He’s my editor, he’s my author, he’s my editor: A retraction reveals a tangled web
The June 2012 issue of Current Opinion in Critical Care has a retraction that might have been a rather mundane case of plagiarism but for the remarkably intertwined relationships of the authors of the publications involved.
Here’s the notice, which doesn’t attempt to broach the conflicts of interest (we can hardly blame them, as you’ll see):
The Journal retracts the article ‘Pulmonary/Renal Interaction’ by Ricci and Ronco . Significant similarities were found between the [Zaccaria] Ricci and [Claudio] Ronco article and an article by Ko et al in Blood Purification. The Journal recognises that Ricci and Ronco cited the Ko et al paper and notes the authors’ apologies for submitting the wrong version of their article.
The Ricci and Ronco paper has been cited nine times, according to Thomson Scientific’s Web of Knowledge, while the Ko et al has been cited 13.
We’re intrigued by the bit about submission of “the wrong version” of the manuscript. Wouldn’t that have been something that the authors might have picked up during the review/rewriting process? Oh, and did we mention the name of Blood Purification’s editor? That would be Claudio Ronco, author of the retracted paper in COCC, whose co-author, Ricci, sits on the journal’s editorial board. Ronco also is on the editorial board of, wait for it, COCC.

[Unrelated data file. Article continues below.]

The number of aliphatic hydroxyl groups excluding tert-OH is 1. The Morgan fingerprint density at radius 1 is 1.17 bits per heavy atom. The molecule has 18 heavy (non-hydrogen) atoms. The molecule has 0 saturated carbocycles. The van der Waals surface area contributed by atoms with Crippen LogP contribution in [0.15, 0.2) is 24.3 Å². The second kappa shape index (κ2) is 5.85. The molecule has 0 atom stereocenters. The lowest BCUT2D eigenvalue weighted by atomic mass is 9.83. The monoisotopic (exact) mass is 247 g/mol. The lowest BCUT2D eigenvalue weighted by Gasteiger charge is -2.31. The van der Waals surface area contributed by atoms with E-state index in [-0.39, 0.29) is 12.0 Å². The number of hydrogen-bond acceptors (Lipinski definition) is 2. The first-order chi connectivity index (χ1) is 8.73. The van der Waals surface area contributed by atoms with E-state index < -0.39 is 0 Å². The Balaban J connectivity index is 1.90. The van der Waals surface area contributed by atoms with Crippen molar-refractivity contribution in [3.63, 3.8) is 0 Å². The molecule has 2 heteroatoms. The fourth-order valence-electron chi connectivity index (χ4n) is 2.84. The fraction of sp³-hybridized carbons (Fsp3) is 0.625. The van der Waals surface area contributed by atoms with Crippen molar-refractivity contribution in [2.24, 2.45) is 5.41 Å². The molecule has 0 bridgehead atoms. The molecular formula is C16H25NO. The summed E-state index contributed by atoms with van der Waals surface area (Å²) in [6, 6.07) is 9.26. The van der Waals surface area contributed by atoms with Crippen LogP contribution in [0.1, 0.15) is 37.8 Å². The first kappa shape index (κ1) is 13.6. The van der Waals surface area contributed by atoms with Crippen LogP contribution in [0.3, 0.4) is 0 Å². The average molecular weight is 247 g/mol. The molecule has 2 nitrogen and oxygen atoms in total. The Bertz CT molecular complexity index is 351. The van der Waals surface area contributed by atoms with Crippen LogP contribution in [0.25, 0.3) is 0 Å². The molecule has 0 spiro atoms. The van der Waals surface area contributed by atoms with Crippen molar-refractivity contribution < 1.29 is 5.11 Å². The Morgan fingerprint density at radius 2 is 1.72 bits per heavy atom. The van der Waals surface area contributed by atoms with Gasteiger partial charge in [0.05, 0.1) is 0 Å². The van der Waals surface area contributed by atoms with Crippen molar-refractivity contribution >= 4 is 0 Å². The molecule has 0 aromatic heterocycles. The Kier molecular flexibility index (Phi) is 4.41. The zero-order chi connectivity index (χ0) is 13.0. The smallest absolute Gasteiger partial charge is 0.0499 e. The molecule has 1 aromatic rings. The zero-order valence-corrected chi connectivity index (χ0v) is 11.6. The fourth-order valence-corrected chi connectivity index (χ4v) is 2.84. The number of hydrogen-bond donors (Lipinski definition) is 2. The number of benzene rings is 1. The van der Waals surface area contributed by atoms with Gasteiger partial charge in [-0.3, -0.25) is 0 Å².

and is listed as an associate editor of … Blood Purification.(Apologies to our readers for adding even more confusion to an already confused situation!)
For those keeping score at home: The editors of a journal invite two of their own editorial board members (one of whom edits a marginally competing journal) to write a review article which turns out to plagiarize from a paper in the editor’s own journal! Now, if anyone should know the rules of the game here, it’s Ronco.
Hat tip: Clare Francis